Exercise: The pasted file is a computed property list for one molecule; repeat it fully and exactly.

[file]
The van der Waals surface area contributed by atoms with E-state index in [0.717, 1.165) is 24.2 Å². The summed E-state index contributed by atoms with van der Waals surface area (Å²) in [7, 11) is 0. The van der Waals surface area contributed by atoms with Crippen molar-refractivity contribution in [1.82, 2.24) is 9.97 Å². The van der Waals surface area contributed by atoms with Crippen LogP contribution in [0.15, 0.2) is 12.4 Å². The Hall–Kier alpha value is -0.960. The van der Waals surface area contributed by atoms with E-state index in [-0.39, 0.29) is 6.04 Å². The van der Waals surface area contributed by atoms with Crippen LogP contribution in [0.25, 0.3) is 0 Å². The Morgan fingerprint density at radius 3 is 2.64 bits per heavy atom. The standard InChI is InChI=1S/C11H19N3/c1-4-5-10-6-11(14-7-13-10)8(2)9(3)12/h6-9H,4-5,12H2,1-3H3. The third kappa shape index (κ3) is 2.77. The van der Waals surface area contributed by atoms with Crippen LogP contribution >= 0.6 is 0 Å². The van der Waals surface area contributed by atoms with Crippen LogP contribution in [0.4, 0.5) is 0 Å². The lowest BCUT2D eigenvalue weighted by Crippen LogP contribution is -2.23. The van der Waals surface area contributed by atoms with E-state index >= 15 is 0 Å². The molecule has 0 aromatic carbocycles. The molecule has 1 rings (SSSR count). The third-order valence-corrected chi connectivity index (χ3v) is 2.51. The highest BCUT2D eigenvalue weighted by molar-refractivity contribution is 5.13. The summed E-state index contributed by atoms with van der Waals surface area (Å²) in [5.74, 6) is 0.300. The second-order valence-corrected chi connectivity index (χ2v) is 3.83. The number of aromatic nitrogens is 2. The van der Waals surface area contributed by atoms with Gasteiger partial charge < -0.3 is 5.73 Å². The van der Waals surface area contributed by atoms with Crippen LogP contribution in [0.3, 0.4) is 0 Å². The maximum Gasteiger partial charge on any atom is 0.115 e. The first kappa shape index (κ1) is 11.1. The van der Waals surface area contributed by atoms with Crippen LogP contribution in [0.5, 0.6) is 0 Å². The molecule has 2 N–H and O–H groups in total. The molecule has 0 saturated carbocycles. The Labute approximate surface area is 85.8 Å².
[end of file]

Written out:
The van der Waals surface area contributed by atoms with E-state index in [0.717, 1.165) is 24.2 Å². The summed E-state index contributed by atoms with van der Waals surface area (Å²) in [7, 11) is 0. The van der Waals surface area contributed by atoms with Crippen molar-refractivity contribution in [1.82, 2.24) is 9.97 Å². The van der Waals surface area contributed by atoms with Crippen LogP contribution in [0.15, 0.2) is 12.4 Å². The Hall–Kier alpha value is -0.960. The van der Waals surface area contributed by atoms with E-state index in [-0.39, 0.29) is 6.04 Å². The van der Waals surface area contributed by atoms with Crippen LogP contribution in [0.25, 0.3) is 0 Å². The Morgan fingerprint density at radius 3 is 2.64 bits per heavy atom. The standard InChI is InChI=1S/C11H19N3/c1-4-5-10-6-11(14-7-13-10)8(2)9(3)12/h6-9H,4-5,12H2,1-3H3. The third kappa shape index (κ3) is 2.77. The van der Waals surface area contributed by atoms with Crippen LogP contribution >= 0.6 is 0 Å². The van der Waals surface area contributed by atoms with Crippen LogP contribution in [0.4, 0.5) is 0 Å². The lowest BCUT2D eigenvalue weighted by Crippen LogP contribution is -2.23. The van der Waals surface area contributed by atoms with E-state index >= 15 is 0 Å². The molecule has 0 aromatic carbocycles. The molecule has 1 rings (SSSR count). The third-order valence-corrected chi connectivity index (χ3v) is 2.51. The highest BCUT2D eigenvalue weighted by molar-refractivity contribution is 5.13. The summed E-state index contributed by atoms with van der Waals surface area (Å²) in [5.74, 6) is 0.300. The second-order valence-corrected chi connectivity index (χ2v) is 3.83. The number of aromatic nitrogens is 2. The van der Waals surface area contributed by atoms with Gasteiger partial charge < -0.3 is 5.73 Å². The van der Waals surface area contributed by atoms with Crippen LogP contribution in [0.3, 0.4) is 0 Å². The maximum Gasteiger partial charge on any atom is 0.115 e. The first kappa shape index (κ1) is 11.1. The van der Waals surface area contributed by atoms with Crippen LogP contribution in [0.5, 0.6) is 0 Å². The molecule has 2 N–H and O–H groups in total. The molecule has 0 saturated carbocycles. The Labute approximate surface area is 85.8 Å².